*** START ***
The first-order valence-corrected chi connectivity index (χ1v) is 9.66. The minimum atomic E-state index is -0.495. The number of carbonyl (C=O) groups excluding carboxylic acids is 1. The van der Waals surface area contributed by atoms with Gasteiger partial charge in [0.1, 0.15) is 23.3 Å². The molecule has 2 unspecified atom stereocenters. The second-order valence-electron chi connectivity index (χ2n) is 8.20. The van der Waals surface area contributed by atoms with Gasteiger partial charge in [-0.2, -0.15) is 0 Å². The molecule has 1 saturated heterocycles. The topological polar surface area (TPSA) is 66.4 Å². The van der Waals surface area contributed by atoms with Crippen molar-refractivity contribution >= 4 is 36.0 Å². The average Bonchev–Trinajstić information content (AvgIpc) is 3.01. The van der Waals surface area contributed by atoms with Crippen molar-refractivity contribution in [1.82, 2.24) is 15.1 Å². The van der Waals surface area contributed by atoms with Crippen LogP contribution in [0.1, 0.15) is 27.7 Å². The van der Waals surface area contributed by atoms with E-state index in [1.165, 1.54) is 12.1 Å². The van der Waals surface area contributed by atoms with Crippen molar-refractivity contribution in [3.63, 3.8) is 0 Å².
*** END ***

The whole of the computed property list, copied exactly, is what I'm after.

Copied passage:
The first-order valence-corrected chi connectivity index (χ1v) is 9.66. The minimum atomic E-state index is -0.495. The number of carbonyl (C=O) groups excluding carboxylic acids is 1. The van der Waals surface area contributed by atoms with Gasteiger partial charge in [0.1, 0.15) is 23.3 Å². The molecule has 2 unspecified atom stereocenters. The second-order valence-electron chi connectivity index (χ2n) is 8.20. The van der Waals surface area contributed by atoms with Gasteiger partial charge in [-0.2, -0.15) is 0 Å². The molecule has 1 saturated heterocycles. The topological polar surface area (TPSA) is 66.4 Å². The van der Waals surface area contributed by atoms with Crippen molar-refractivity contribution >= 4 is 36.0 Å². The average Bonchev–Trinajstić information content (AvgIpc) is 3.01. The van der Waals surface area contributed by atoms with Crippen molar-refractivity contribution in [1.82, 2.24) is 15.1 Å². The van der Waals surface area contributed by atoms with Crippen LogP contribution in [0.1, 0.15) is 27.7 Å². The van der Waals surface area contributed by atoms with E-state index in [1.165, 1.54) is 12.1 Å². The van der Waals surface area contributed by atoms with Crippen molar-refractivity contribution in [3.63, 3.8) is 0 Å².